- Review Price: £339.00
Until January 2005, ‘low cost’ and ‘Macintosh’ were words with less association than ‘Pop Idol’ and ‘talent’. In fact, according to Steve Jobs, if he’d received a nickel for every person that had asked him why Apple didn’t offer a stripped down Mac that was more affordable, he’d be a rich man. Now that may not be saying much, as he’s undoubtedly a rich man anyway, but it was certainly a good question and one that the company finally responded to at Macworld this year.
The Mac mini is a master stroke by Apple – it’s essentially a headless iMac, supplied without a monitor, keyboard or mouse, enabling users to get on the Mac ladder for less money than ever before, by reusing their existing peripherals.
The Mac mini is the Apple computer aimed at ‘Switcher Man’. This is the Windows user who’s already been turned on to the way Apple does things by the iPod, and is now intrigued by what else it can offer. Previously though, Apple’s high pricing was something of a cold shower for the potential switcher, but when the response to the question, “so how much does it cost?” is a mere £339, Switcher Man is, perhaps for the first time, seriously tempted.
However, when you actually see the Mac mini it’s not the price you get excited about, but the size. It’s breath takingly small, packing an entire computer into a box not much bigger than a desktop PCs internal DVD-ROM drive. It weighs 1.4Kg, no more than a typical sub-notebook. When Jobs actually brought it out and held it the palm of his hand at Macworld, the whoops of delight and surprise were as genuine as they were sycophantic. Of course we’ve seen really small PCs before but compared to the mini these look very, well, depressingly PC like.
Another demonstration of the desirability of the product was when I brought the review sample into the office for the first time. Everyone wanted to look at it, pick it up and take it home. This included a visitor we had in that day who happened to work for nVidia. When it was pointed out that the mini was powered by ATI graphics he declared, “I don’t care. I want one!” He shall, of course, remain nameless.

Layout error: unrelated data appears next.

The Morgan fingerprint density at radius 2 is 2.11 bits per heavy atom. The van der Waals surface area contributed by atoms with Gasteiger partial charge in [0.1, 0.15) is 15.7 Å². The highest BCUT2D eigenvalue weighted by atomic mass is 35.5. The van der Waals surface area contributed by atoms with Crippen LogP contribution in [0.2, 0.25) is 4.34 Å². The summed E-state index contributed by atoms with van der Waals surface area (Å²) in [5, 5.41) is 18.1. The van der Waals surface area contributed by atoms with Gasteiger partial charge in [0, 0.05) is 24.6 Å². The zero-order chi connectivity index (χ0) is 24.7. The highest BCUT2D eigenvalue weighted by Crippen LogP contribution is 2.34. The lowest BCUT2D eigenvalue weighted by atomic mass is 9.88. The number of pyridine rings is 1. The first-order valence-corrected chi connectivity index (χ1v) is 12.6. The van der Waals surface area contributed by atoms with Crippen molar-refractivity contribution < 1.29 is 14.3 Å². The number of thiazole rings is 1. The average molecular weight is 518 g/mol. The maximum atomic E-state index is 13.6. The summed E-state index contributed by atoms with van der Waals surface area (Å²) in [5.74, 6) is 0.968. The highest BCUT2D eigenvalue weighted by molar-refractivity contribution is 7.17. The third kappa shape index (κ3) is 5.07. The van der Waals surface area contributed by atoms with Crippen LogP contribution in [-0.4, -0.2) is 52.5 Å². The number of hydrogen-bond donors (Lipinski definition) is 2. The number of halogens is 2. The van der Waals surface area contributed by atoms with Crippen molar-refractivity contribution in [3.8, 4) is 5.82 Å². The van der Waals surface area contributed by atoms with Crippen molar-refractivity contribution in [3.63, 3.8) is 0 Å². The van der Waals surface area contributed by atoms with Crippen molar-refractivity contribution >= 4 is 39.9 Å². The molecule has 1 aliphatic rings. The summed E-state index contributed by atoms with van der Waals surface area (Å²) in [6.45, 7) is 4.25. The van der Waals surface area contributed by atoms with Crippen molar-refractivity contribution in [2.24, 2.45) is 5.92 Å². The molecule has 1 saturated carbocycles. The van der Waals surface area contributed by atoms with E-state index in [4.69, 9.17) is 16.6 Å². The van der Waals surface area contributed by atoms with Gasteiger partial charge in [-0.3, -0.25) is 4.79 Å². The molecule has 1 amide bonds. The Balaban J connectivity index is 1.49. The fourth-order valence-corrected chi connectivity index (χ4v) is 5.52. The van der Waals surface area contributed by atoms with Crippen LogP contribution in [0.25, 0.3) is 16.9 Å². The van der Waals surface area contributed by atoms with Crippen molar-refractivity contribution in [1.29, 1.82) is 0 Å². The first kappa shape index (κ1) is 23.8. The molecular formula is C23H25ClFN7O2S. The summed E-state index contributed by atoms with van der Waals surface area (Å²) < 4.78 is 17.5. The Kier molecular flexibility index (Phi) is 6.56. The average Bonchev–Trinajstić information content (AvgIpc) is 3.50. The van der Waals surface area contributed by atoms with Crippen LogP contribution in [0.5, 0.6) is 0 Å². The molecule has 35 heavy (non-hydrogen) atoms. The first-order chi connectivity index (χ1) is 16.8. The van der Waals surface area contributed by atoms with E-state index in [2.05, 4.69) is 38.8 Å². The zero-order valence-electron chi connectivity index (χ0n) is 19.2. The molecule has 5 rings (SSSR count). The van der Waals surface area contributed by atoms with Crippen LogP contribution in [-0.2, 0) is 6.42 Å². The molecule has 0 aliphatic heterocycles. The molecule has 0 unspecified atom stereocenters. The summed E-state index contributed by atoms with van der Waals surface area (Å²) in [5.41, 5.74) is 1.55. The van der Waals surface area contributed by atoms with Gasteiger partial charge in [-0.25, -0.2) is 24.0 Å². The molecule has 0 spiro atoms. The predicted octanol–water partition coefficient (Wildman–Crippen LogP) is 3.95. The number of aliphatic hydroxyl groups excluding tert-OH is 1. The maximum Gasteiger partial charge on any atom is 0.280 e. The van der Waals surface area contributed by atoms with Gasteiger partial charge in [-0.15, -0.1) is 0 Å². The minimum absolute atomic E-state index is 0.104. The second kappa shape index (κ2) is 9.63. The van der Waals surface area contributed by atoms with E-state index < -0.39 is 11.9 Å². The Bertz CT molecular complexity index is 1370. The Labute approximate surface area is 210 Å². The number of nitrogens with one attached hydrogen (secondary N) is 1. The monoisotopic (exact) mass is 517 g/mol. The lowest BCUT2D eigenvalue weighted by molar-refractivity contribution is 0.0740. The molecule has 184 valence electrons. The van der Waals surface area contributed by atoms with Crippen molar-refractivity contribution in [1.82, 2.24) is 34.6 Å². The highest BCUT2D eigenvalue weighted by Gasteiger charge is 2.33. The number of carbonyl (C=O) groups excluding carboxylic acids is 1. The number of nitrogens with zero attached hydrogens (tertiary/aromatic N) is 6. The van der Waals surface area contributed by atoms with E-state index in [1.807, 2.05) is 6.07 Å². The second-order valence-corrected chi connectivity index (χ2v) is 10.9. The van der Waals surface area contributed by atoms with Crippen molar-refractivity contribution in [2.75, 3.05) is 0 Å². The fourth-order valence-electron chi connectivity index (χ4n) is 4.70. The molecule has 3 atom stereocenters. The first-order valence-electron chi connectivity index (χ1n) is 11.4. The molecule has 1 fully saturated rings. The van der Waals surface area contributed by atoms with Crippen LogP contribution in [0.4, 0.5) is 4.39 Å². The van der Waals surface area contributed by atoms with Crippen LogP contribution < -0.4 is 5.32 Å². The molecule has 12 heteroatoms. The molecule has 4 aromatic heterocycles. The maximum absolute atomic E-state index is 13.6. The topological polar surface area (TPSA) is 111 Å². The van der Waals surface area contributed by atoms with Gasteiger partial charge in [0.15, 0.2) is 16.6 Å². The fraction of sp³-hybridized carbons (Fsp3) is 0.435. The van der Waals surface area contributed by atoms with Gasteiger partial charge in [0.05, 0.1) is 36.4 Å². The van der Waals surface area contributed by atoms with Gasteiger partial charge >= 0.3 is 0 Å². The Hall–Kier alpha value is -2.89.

Unboxing the mini is as pleasurable as with any Mac product, with its neat and tidy packaging that amusingly has the words ‘actual size’ next to the product photo. It’s fairly inevitable that the power supply is external, with the block being about one third the size of the mini itself. Even the cabling boasts typically classy Apple build quality with the connectors at each end slotting snugly into their slots, like expensive designer Lego for adults.
The white finish of the mini is iPod-like and while it looks great it keeps the scratchabilty factor dangerously high. However, as ever with Apple products, there are already a wave of accessories available for it, such as this protective case, enabling you to mount it sideways and protect it from damage at the same time.
Spec wise, the Mini contains most of the tech found in Apple’s current iBook line. It’s powered by a G4 processor running at either 1.25 or 1.4GHz. A G5 would have been nice but it’s still too hot to run in such a small system. Unfortunately to reach the tempting price point, Apple has made some harsh compromises – the base spec of 256MB of RAM is not enough to really enjoy Mac OS X, especially once users start to delve into what the bundled iLife05 suite of applications can offer. There’s only one internal slot, so any later upgrade would involve throwing away the supplied DIMM and as the mini is not designed to be opened by the user, it’s best to do it straight away.
That said the base spec mini still outperformed my own 800Mhz iBook G4 equipped with 640MB of RAM. The mini opened Photoshop in seven seconds, compared to 12 on my iBook. Comparison to a PC’s performance is difficult due to the lack of meaningful cross platform benchmarks. But talking about raw performance is missing the issue. While it’s likely a PC of around the same price might be slightly quicker, it won’t look anywhere near as cool as the Mac mini.